Overuse injuries in adolescent athletes

Sports Med. 1992 Jan;13(1):58-70. doi: 10.2165/00007256-199213010-00006.


As sports participation increases so too does the incidence of injuries, both acute and overuse. The growing skeleton is particularly susceptible due to the presence of growth cartilage at 3 locations; the epiphyseal plate, the joint surface and the apophysis. The risk of injury is most pronounced during the rapid growth spurt of adolescence when other factors, such as muscle tightness across joints, also become important in the aetiology of sporting injury. Overuse injuries seen in this age group may reflect the growth characteristics of the immature skeleton or may be of the type seen in adult athletes undergoing rigorous training schedules. Recent developments in organised competitive sport have seen growing individuals undertake prolonged and intensive training programmes when they are particularly at risk of sustaining an overuse injury. The training programme is one of a number of risk factors important in the generation of injury, many of which can be modified or controlled to an extent. Other factors such as growth deformities or malalignments are peculiar to the individual and preparticipation evaluation of the young athlete helps to identify those at risk. Whilst long term disability rarely eventuates, the loss of enjoyment and temporary incapacity resulting from this type of injury is significant. It is apparent that many of these injuries are preventable, and given the information available concerning the factors involved in their aetiology, it is the responsibility of coaches and health professionals alike to become involved in their early diagnosis, treatment and prevention.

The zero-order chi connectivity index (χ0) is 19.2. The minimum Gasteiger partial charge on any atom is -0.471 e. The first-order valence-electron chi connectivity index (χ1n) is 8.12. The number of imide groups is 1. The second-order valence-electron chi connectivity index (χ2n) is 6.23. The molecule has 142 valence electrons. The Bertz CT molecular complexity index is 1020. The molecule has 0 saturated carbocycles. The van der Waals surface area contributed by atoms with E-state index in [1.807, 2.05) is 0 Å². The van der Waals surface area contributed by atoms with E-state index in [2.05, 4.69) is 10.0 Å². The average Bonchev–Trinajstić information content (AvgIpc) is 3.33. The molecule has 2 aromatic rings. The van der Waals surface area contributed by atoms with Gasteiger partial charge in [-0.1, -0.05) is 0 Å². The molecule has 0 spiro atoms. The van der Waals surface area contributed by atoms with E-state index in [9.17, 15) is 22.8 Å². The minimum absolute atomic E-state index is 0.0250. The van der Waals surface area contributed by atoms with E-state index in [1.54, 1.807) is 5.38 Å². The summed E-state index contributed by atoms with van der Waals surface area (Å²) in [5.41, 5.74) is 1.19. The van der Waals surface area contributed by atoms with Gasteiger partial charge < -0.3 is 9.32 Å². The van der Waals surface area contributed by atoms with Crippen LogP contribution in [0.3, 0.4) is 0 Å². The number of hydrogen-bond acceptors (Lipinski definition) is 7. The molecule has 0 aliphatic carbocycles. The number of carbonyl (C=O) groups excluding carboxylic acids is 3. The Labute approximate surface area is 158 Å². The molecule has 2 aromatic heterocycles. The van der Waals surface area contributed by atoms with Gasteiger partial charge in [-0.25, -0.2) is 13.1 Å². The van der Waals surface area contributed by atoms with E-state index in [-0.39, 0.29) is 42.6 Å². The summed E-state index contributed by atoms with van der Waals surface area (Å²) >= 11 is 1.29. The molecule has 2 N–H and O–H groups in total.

Publication types

  • Review

MeSH terms

  • Adolescent
  • Athletic Injuries / epidemiology
  • Athletic Injuries / etiology*
  • Athletic Injuries / prevention & control
  • Cumulative Trauma Disorders / epidemiology
  • Cumulative Trauma Disorders / etiology*
  • Cumulative Trauma Disorders / prevention & control
  • Female
  • Humans
  • Male
  • Physical Education and Training
  • Risk Factors